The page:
It is of no consequence that " Bumbo does not directly sell products to any end-customers in Indiana." [Filing No. 88, at ECF p. 6 (emphasis added)]. Indeed, " [s]imilar arguments have been routinely rejected in [the Seventh] Circuit, as well as across the country." United Wholesale LLC v. Traffic Jam Events, 2012 WL 1988273, *2 (N.D.Ill. 2012) (collecting cases). If, as here, Bumbo utilizes a distribution network for its Bumbo Seats " with the expectation that they will be purchased by consumers in [Indiana]," Dehmlow, 963 F.2d at 946, it has purposefully availed itself of the privilege of conducting business in Indiana. See Giotis v. Apollo of the Ozarks, Inc., 800 F.2d 660, 667 (7th Cir. 1986) (" [W]here the seller is at the head of a distribution network and thus . . . has purposefully availed itself of the economic benefits of selling to buyers in distant forums . .., [s]uch a seller, because of intervening levels of distribution, may not have mentally formed a purpose to sell its product to the particular individual buyer who is suing it, but the seller surely has purposefully chosen to sell generally to buyers in the forum state and reaps the economic benefit of doing so. A seller at the head of a distribution network thus satisfies the requisite foreseeability of due process where it delivers its products into the stream of commerce with the expectation that [these products] will be purchased by consumers in the forum state." ) (citations and quotation marks omitted).

Bumbo's remaining argument does not alter this conclusion. Bumbo relies on the fact that Plaintiffs' specific " Bumbo Seat did not enter Indiana through Bumbo's distribution scheme," but instead through " the unilateral activity of Plaintiffs-- i.e., as a result of the Plaintiffs bringing it to Indiana when they moved." [Filing No. 88, at ECF p. 6.] In arguing that this forecloses personal jurisdiction, Bumbo again relies on Jennings. There, the Seventh Circuit stated: " [i]t is possible that the 'unilateral activity' of a third party, rather than the defendant's distribution scheme, landed the jack in Indiana, which is the very scenario that doomed the plaintiffs' case in World-Wide Volkswagen." Jennings, 383 F.3d at 551 (quoting World-Wide Volkswagen, 444 U.S. at 298).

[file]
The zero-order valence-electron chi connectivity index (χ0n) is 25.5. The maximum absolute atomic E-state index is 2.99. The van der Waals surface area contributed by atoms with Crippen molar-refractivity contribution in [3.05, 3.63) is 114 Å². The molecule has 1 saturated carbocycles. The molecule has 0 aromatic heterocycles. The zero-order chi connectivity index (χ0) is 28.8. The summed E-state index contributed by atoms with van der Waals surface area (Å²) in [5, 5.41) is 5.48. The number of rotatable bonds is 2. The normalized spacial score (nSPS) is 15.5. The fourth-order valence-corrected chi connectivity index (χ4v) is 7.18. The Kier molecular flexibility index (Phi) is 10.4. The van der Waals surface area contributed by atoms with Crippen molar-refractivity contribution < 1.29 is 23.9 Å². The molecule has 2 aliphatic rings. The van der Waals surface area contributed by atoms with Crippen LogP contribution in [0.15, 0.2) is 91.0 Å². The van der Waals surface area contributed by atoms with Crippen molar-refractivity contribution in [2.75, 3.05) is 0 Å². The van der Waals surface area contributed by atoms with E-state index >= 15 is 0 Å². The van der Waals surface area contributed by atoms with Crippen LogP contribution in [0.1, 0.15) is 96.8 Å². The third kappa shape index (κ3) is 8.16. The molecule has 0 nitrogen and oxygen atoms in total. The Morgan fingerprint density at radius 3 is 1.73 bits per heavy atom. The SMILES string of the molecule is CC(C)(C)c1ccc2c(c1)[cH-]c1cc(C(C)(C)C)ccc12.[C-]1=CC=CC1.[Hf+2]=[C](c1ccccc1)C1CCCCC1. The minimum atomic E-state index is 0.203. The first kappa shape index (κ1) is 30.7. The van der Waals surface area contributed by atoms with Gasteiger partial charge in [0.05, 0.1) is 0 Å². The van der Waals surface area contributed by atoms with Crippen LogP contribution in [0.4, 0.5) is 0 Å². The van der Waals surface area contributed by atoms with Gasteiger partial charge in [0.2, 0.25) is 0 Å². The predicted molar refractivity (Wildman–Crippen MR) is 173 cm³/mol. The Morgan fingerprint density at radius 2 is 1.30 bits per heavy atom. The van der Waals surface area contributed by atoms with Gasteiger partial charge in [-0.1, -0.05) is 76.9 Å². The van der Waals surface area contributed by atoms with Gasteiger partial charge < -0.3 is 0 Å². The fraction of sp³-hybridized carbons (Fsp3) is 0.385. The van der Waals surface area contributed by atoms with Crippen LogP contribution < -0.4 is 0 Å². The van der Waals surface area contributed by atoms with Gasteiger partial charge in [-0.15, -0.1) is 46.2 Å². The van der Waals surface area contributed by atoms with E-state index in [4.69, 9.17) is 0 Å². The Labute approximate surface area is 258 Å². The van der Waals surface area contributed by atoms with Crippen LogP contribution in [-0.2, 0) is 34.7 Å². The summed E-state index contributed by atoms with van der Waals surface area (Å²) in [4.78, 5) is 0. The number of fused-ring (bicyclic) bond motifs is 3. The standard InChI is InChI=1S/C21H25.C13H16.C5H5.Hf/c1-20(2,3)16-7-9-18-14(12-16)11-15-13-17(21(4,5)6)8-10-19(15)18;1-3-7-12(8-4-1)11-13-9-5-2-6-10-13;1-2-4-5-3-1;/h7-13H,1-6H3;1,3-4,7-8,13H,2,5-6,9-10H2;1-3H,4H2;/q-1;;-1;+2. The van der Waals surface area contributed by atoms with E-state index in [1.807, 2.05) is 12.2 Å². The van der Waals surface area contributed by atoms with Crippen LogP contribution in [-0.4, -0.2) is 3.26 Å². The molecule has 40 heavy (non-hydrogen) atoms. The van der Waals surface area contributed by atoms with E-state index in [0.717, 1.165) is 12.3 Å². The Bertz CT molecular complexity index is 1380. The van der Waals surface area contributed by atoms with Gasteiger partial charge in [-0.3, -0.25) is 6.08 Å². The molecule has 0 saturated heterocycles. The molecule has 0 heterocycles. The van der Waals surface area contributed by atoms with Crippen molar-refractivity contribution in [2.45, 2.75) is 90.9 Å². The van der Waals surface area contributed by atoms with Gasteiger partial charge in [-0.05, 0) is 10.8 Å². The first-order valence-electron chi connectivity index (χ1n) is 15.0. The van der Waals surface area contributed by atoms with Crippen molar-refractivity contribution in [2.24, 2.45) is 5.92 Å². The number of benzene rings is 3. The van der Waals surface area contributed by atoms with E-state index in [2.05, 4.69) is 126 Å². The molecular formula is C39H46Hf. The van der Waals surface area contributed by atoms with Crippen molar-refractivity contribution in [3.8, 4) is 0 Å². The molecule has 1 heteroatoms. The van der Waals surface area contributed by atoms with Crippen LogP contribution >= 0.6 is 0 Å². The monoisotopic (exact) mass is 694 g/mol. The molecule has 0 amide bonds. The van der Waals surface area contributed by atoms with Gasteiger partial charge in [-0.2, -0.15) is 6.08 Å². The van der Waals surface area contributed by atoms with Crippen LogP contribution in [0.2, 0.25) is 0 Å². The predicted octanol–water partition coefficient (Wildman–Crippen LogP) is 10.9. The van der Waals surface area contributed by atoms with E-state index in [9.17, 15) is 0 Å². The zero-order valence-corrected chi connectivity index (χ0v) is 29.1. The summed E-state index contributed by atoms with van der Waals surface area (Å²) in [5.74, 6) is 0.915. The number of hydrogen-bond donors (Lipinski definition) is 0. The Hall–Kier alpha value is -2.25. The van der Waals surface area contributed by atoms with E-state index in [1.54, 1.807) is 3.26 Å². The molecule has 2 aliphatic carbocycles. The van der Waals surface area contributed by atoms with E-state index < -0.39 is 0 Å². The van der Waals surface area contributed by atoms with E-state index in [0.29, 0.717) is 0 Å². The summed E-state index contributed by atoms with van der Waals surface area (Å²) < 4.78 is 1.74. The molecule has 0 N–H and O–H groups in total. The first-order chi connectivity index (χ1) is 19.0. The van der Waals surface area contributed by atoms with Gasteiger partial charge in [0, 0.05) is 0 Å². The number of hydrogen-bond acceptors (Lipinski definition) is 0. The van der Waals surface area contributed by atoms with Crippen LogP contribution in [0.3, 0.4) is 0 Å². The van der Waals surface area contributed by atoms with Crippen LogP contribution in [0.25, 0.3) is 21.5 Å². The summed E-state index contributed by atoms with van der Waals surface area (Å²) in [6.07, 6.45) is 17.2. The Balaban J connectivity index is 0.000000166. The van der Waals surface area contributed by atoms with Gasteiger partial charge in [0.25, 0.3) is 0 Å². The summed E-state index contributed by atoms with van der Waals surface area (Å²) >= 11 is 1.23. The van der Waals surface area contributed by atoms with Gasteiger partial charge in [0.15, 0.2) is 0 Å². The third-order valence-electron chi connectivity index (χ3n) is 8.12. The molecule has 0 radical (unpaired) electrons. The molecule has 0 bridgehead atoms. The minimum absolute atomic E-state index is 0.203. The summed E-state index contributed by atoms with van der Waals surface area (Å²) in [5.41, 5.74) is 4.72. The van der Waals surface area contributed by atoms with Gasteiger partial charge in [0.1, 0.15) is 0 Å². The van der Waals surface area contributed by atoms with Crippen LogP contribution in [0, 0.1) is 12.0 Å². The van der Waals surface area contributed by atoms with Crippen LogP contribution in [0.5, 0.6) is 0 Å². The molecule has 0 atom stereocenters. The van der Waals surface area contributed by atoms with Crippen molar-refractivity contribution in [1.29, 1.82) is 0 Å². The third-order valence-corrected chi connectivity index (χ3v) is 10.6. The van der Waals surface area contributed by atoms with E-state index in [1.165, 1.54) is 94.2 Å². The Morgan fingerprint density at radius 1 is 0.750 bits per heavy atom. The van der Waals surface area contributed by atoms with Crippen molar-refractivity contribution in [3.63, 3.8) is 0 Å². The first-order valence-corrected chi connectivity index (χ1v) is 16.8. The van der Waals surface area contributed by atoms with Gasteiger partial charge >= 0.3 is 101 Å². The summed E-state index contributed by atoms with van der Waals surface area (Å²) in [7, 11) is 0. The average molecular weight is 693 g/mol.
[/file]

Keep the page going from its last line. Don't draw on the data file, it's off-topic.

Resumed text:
Read in isolation, this language appears to support Bumbo's position; Plaintiffs brought the Bumbo Seat at issue in this case to Indiana when they moved from Georgia. [Filing No. 103-3, at ECF p. 4; Filing No. 103-3, at ECF p. 8.] But in both Jennings and World-Wide Volkswagen, and unlike in this case, the defendant did not otherwise sell the product at issue in the state to which the product was taken. In Jennings, personal jurisdiction was not proper in Indiana because the defendant's product was brought to Indiana by the plaintiff, and there was " no evidence that

Page 960

any of [the defendant's] products . . . were ever sold in Indiana." 383 F.3d at 550-51. In World-Wide Volkswagen, personal jurisdiction was not proper in Oklahoma because the defendant's product (a car) was brought to Oklahoma by the plaintiff, but the defendant sold cars only in New York, New Jersey, and Connecticut. 444 U.S. at 298. Here, the specific Bumbo Seat at issue was brought to Indiana from Georgia, but critically, Indiana is a state in which Bumbo otherwise sells Bumbo Seats. [Filing No. 88, at ECF p. 6.]

The fact that Bumbo otherwise sells products in Indiana not only distinguishes Jennings and World-Wide Volkswagen, but makes this case analogous to Giotis, where personal jurisdiction over the defendant was proper. In Giotis, the defendant fireworks manufacturer argued that Wisconsin courts did not have personal jurisdiction over it because the plaintiff " purchased the fireworks in Minnesota and unilaterally brought them into Wisconsin, where the injury occurred." 800 F.2d at 668. The Seventh Circuit rejected this argument, explaining:

[M]odifying the facts [of World-Wide Volkswagen ], if plaintiff had instead bought his car in Atlantic City, New Jersey, and had been injured in West Hartford, Connecticut, in all likelihood he could have then sued the regional distributor in Connecticut, since the injury occurred within the scope of the sales efforts of the regional distributor. It is this modified version of World-Wide Volkswagen that most clearly resembles the instant case. Both Wisconsin and Minnesota are within the area into which [the defendants] purposefully directed its sales efforts, and therefore [the plaintiff's] transfer of the fireworks from Minnesota to Wisconsin is of no legal significance with respect to jurisdiction over defendants.

Id. As discussed above, Bumbo purposefully exploits the Indiana market by utilizing distributors with the expectation and knowledge that Bumbo Seats will be sold to customers in Indiana. Therefore, just as in Giotis, Plaintiffs " transfer of the [Bumbo Seat from Georgia to Indiana] is of no legal significance with respect to jurisdiction over [Bumbo]." Id.

In the end, the goal of the purposeful-availment inquiry is to " ensure that an out-of-state defendant is not bound to appear to account for merely random, fortuitous, or attenuated contacts with the forum state." Tamburo, 601 F.3d at 702 (citation and quotation marks omitted). There is nothing random, fortuitous, or attenuated about Bumbo's use of a distribution network that it knows results in the sale of Bumbo Seats in Indiana.[4] Accordingly, the Court concludes that Bumbo has purposefully availed itself of the privilege of conducting business in Indiana.